The sistrum (rattle) was a musical percussion instrument first used by the ancient Egyptians and commonly used in ancient Greek musical practices and often depicted in visual arts such as sculpture and pottery. Made from clay, wood or metal, the instrument provided rhythmical accompaniment to other instruments, particularly in religious rites and festivals. Played by shaking the instrument like a rattle, moveable objects on the horizontal bars or the free movement of the bars themselves against the frame, produced sounds.
Originally from Egypt and first seen in the Old Kingdom, the instrument was closely associated with ritual rites in honour of Isis. Indeed, in Egyptian art, the goddess and her priestesses are often depicted holding a sistrum. In Egypt the instrument had two forms - an oval hoop or a temple shape. In Greek culture the sistrum was shaped like an elongated hoop and used in processions, sacrifices, festivals and funerary contexts. The earliest examples date from Minoan Crete (c. 2000-1900 BCE) and are made of clay with two fixed wooden horizontal rods and three clay moveable disks to create sound as they strike the sides of the hoop-shaped frame. However, it is possible that versions in clay were not perhaps intended to be played (their sound production is low) but rather represented the instrument in funerary contexts. Indeed, many sistrums and similar musical instruments have been found in graves, pointing to a belief that music was a part of the after-life. Clay versions of sistrums may also have been used as children’s toys.
There are surviving examples of sistrums in bronze, mostly found in a burial context. An interesting example dates from the second half of the 2nd century BCE, found in Attica. This sistrum has four bronze horizontal bars of decreasing length which slide in and out of the hoop. On the top of the hoop is a modelled dog, there is a modelled bull’s head at the base of the handle and the handle itself is carved to represent a cluster of six auloi in order to resemble a column which is topped by a carved capital, joining the handle to the hoop.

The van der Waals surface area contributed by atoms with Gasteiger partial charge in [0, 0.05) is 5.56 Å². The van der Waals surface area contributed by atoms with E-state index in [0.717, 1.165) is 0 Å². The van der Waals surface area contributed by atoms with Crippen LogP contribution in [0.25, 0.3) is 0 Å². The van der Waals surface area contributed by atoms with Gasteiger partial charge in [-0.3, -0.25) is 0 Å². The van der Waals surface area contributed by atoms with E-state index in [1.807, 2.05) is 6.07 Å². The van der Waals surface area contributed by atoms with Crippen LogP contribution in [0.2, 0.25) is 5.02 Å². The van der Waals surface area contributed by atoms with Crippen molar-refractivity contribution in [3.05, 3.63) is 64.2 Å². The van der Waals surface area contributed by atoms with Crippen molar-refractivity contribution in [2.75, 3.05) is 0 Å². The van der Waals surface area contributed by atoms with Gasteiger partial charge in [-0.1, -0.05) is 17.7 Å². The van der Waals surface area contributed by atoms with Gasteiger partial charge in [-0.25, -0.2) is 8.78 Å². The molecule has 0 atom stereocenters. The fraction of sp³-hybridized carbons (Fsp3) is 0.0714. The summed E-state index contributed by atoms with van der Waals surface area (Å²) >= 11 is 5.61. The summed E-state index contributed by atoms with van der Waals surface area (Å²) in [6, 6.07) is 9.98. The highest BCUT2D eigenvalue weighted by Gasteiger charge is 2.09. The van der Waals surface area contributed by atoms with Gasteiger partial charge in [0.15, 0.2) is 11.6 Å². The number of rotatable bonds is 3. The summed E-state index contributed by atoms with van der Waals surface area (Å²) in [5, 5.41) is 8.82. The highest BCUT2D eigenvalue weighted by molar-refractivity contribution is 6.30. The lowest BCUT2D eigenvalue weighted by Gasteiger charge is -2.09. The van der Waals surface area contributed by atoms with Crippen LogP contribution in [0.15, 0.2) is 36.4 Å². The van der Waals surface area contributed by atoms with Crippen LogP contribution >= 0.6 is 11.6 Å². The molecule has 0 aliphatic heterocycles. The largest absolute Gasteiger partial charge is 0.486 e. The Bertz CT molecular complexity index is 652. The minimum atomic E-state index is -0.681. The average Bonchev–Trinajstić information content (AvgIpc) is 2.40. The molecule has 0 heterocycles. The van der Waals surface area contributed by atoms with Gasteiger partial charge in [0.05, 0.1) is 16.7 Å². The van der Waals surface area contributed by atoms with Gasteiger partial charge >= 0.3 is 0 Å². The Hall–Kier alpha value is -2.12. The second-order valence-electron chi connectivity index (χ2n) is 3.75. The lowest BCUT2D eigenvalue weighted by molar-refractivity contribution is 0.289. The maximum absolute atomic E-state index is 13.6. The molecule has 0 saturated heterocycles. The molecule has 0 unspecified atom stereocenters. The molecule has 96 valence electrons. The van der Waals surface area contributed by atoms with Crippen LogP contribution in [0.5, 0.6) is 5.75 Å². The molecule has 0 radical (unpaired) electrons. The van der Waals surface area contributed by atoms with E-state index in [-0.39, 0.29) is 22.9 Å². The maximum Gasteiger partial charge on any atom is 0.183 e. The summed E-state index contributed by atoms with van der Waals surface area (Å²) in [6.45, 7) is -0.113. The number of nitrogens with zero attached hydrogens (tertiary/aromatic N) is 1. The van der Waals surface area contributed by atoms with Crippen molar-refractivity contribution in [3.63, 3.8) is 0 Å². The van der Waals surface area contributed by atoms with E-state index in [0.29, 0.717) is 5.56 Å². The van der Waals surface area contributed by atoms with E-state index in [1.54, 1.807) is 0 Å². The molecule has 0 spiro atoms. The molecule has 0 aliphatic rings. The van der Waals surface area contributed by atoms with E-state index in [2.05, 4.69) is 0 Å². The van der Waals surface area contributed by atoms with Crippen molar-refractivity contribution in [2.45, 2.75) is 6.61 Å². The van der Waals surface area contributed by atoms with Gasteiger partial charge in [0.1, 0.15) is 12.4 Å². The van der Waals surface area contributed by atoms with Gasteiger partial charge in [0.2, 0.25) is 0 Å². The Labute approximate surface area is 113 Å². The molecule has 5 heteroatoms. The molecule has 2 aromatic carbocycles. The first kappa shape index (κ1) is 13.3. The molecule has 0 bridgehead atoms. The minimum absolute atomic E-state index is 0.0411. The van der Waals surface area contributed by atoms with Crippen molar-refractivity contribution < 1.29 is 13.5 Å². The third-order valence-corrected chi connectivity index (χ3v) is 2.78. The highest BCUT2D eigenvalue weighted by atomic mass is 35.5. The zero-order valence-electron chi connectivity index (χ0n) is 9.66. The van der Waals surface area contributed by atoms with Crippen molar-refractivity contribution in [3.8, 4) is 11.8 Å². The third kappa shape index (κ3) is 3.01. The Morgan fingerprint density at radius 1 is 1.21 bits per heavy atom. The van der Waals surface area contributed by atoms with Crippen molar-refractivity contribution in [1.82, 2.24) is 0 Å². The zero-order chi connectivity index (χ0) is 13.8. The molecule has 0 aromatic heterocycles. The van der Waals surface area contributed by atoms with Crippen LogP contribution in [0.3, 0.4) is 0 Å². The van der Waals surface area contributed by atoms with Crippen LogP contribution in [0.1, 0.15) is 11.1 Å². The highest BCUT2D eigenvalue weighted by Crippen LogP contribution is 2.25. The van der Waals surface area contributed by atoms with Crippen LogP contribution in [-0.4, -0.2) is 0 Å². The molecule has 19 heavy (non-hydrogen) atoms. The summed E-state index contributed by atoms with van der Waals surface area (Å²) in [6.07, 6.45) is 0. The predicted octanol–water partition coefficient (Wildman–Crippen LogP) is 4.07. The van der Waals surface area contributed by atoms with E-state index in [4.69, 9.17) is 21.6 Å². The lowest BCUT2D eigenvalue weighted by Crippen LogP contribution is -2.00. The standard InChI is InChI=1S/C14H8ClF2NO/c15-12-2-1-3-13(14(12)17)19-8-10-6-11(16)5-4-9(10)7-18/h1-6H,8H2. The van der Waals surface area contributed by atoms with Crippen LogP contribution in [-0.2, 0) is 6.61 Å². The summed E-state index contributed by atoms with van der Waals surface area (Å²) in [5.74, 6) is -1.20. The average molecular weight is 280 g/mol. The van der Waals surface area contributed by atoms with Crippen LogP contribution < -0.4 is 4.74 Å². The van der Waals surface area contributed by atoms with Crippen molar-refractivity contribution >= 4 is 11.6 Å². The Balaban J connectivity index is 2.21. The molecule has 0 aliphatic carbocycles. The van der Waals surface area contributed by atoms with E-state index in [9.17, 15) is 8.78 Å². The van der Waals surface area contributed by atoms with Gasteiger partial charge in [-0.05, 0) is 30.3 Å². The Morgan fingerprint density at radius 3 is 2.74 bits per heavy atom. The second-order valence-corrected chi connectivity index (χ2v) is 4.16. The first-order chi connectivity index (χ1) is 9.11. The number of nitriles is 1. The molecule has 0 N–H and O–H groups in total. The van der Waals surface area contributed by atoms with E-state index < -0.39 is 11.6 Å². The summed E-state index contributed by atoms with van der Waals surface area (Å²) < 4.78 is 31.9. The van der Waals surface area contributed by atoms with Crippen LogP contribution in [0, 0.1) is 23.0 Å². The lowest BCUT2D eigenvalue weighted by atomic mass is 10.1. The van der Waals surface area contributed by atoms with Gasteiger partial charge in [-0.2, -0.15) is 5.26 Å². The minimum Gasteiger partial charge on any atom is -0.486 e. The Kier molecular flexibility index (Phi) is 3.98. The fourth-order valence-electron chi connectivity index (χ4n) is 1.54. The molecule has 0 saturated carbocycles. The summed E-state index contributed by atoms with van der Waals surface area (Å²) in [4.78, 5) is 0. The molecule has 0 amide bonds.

In Greek art, dancers in processions are occasionally depicted holding a sistrum. A celebrated example is the Harvester Vase from Hagia Triada on Minoan Crete (1500-1450 BCE) which depicts a sistrum player in a harvest festival procession.
Donate and help us!
We're a non-profit organisation and we need your help! This website costs money and research material isn't cheap either. We are supported only by our donors. Please consider donating; even small amounts help. Thank you!
Are you qualified to peer review ancient history information? Apply now and help provide quality ancient history information on the web!
You might also find the following pages interesting...
Llewellyn Publications (01 March 2001)Currently unavailable
Wm. B. Eerdmans Publishing Company (19 July 2002)Currently unavailable
Routledge (04 August 2009)Price: $101.37
American University in Cairo Press (08 September 2008)Price: $17.95
Llewellyn Publications (08 September 2002)Currently unavailable